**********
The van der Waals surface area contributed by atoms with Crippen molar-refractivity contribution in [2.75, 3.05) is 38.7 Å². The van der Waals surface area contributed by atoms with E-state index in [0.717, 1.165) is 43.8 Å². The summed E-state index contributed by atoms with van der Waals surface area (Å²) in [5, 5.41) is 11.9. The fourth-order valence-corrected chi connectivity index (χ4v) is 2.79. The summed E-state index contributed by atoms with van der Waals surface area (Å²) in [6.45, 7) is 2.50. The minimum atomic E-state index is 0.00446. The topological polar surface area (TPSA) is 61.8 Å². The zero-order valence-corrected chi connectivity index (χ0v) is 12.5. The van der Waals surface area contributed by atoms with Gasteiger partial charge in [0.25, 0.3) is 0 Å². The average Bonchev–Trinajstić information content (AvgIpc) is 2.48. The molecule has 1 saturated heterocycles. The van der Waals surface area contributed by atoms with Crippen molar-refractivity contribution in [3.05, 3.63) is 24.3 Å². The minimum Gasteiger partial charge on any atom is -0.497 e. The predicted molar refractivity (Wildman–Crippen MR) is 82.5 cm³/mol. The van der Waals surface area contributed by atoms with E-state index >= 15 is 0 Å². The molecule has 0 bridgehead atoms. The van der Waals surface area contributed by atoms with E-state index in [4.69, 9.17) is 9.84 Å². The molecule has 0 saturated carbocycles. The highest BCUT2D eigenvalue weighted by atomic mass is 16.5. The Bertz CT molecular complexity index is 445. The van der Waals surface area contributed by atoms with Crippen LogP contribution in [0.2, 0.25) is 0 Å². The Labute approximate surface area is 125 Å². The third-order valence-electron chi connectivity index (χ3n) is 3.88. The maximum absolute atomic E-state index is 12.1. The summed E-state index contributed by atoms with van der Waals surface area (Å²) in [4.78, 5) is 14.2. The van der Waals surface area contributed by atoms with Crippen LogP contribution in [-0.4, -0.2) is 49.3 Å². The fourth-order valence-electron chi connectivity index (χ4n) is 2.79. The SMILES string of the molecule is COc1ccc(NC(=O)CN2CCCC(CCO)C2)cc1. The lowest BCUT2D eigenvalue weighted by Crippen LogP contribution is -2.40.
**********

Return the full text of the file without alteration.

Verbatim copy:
The van der Waals surface area contributed by atoms with Crippen molar-refractivity contribution in [2.75, 3.05) is 38.7 Å². The van der Waals surface area contributed by atoms with E-state index in [0.717, 1.165) is 43.8 Å². The summed E-state index contributed by atoms with van der Waals surface area (Å²) in [5, 5.41) is 11.9. The fourth-order valence-corrected chi connectivity index (χ4v) is 2.79. The summed E-state index contributed by atoms with van der Waals surface area (Å²) in [6.45, 7) is 2.50. The minimum atomic E-state index is 0.00446. The topological polar surface area (TPSA) is 61.8 Å². The zero-order valence-corrected chi connectivity index (χ0v) is 12.5. The van der Waals surface area contributed by atoms with Gasteiger partial charge in [0.25, 0.3) is 0 Å². The average Bonchev–Trinajstić information content (AvgIpc) is 2.48. The molecule has 1 saturated heterocycles. The van der Waals surface area contributed by atoms with Crippen molar-refractivity contribution in [3.05, 3.63) is 24.3 Å². The minimum Gasteiger partial charge on any atom is -0.497 e. The predicted molar refractivity (Wildman–Crippen MR) is 82.5 cm³/mol. The van der Waals surface area contributed by atoms with E-state index >= 15 is 0 Å². The molecule has 0 bridgehead atoms. The van der Waals surface area contributed by atoms with E-state index in [4.69, 9.17) is 9.84 Å². The molecule has 0 saturated carbocycles. The highest BCUT2D eigenvalue weighted by atomic mass is 16.5. The Bertz CT molecular complexity index is 445. The van der Waals surface area contributed by atoms with Crippen LogP contribution in [0.2, 0.25) is 0 Å². The Labute approximate surface area is 125 Å². The third-order valence-electron chi connectivity index (χ3n) is 3.88. The maximum absolute atomic E-state index is 12.1. The summed E-state index contributed by atoms with van der Waals surface area (Å²) in [4.78, 5) is 14.2. The van der Waals surface area contributed by atoms with Crippen LogP contribution in [-0.4, -0.2) is 49.3 Å². The fourth-order valence-electron chi connectivity index (χ4n) is 2.79. The SMILES string of the molecule is COc1ccc(NC(=O)CN2CCCC(CCO)C2)cc1. The lowest BCUT2D eigenvalue weighted by Crippen LogP contribution is -2.40.